490         1          5.0      5.0      0.3          n_jobs_ = self.n_jobs
491         1          3.0      3.0      0.2          X, y = check_X_y(X, y, accept_sparse=['csr', 'csc', 'coo'],
492         1        736.0    736.0     47.1                           y_numeric=True, multi_output=True)
493
494         1          3.0      3.0      0.2          if sample_weight is not None:
495                                                       sample_weight = _check_sample_weight(sample_weight, X,
496                                                                                            dtype=X.dtype)
497
498         1          5.0      5.0      0.3          X, y, X_offset, y_offset, X_scale = self._preprocess_data(
499         1          3.0      3.0      0.2              X, y, fit_intercept=self.fit_intercept, normalize=self.normalize,
500         1          2.0      2.0      0.1              copy=self.copy_X, sample_weight=sample_weight,
501         1        517.0    517.0     33.1              return_mean=True)
502
503         1          4.0      4.0      0.3          if sample_weight is not None:
504                                                       # Sample weight can be implemented via a simple rescaling.
505                                                       X, y = _rescale_data(X, y, sample_weight)
506
507         1          4.0      4.0      0.3          if sp.issparse(X):
508                                                       X_offset_scale = X_offset / X_scale
509
510                                                       def matvec(b):
511                                                           return X.dot(b) - b.dot(X_offset_scale)
512
513                                                       def rmatvec(b):
514                                                           return X.T.dot(b) - X_offset_scale * np.sum(b)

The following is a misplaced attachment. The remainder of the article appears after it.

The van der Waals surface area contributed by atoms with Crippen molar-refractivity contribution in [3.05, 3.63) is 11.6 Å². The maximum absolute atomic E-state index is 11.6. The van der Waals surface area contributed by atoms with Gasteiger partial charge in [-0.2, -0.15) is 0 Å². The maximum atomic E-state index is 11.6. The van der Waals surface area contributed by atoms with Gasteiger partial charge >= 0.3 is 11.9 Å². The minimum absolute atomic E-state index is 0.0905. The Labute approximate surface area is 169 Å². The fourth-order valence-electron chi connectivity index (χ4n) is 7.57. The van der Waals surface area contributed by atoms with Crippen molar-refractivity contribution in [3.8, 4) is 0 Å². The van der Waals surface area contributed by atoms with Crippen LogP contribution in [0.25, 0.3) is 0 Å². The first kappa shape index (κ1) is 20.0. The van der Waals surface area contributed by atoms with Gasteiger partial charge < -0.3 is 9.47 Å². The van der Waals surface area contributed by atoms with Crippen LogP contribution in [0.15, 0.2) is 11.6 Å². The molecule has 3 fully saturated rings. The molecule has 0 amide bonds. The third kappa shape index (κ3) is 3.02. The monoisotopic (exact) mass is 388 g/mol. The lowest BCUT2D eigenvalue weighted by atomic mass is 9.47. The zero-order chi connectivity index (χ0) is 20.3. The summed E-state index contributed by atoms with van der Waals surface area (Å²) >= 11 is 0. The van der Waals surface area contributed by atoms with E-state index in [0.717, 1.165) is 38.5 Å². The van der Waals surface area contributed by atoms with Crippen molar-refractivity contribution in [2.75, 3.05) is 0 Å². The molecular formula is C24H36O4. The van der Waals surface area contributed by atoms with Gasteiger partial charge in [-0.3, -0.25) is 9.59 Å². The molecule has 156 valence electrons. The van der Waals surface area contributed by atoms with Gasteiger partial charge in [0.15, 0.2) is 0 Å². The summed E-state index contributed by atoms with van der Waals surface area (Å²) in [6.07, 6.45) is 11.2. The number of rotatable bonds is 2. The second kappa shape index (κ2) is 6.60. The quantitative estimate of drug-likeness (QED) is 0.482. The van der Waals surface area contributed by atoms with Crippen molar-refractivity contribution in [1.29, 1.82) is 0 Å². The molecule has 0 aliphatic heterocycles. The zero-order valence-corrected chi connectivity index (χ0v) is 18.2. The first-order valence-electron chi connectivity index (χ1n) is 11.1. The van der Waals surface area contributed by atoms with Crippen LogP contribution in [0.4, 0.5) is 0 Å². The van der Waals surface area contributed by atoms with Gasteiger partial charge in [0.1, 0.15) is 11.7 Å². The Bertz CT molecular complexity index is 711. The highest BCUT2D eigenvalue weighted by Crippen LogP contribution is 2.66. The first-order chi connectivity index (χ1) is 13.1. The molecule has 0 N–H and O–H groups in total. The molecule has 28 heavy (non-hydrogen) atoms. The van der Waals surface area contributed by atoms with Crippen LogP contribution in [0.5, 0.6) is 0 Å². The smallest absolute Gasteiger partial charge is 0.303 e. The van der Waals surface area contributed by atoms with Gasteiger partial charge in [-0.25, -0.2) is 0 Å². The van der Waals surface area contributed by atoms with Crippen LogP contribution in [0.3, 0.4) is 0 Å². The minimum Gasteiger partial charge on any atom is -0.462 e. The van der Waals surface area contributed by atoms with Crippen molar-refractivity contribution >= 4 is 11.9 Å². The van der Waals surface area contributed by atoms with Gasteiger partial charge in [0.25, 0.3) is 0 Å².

515
516                                                       X_centered = sparse.linalg.LinearOperator(shape=X.shape,
517                                                                                                 matvec=matvec,
518                                                                                                 rmatvec=rmatvec)
519
520                                                       if y.ndim < 2:
521                                                           out = sparse_lsqr(X_centered, y)
522                                                           self.coef_ = out
523                                                           self._residues = out
524                                                       else:
525                                                           # sparse_lstsq cannot handle y with shape (M, K)
526                                                           outs = Parallel(n_jobs=n_jobs_)(
527                                                               delayed(sparse_lsqr)(X_centered, y[:, j].ravel())
528                                                               for j in range(y.shape))
529                                                           self.coef_ = np.vstack([out for out in outs])
530                                                           self._residues = np.vstack([out for out in outs])
531                                                   else:
532                                                       self.coef_, self._residues, self.rank_, self.singular_ = \
533         1        240.0    240.0     15.3                  linalg.lstsq(X, y)
534         1          3.0      3.0      0.2              self.coef_ = self.coef_.T
535
536         1          1.0      1.0      0.1          if y.ndim == 1:
537         1         15.0     15.0      1.0              self.coef_ = np.ravel(self.coef_)
538         1         22.0     22.0      1.4          self._set_intercept(X_offset, y_offset, X_scale)
539         1          1.0      1.0      0.1          return self



From the ouput we can clear see that most of the time in fit was spent in either safety checks or data preprocessing and all that before calling numpy’s lstsq.

Here is the profiling output for safety checks

   491         1          3.0      3.0      0.2          X, y = check_X_y(X, y, accept_sparse=['csr', 'csc', 'coo'],
492         1        736.0    736.0     47.1                           y_numeric=True, multi_output=True)


Here is the profiling output of the data preprocessing

   498         1          5.0      5.0      0.3          X, y, X_offset, y_offset, X_scale = self._preprocess_data(
499         1          3.0      3.0      0.2              X, y, fit_intercept=self.fit_intercept, normalize=self.normalize,
500         1          2.0      2.0      0.1              copy=self.copy_X, sample_weight=sample_weight,
501         1        517.0    517.0     33.1              return_mean=True)



Here is the profiling output for the actual training with lstsq

   532                                                       self.coef_, self._residues, self.rank_, self.singular_ = \
533         1        240.0    240.0     15.3                  linalg.lstsq(X, y)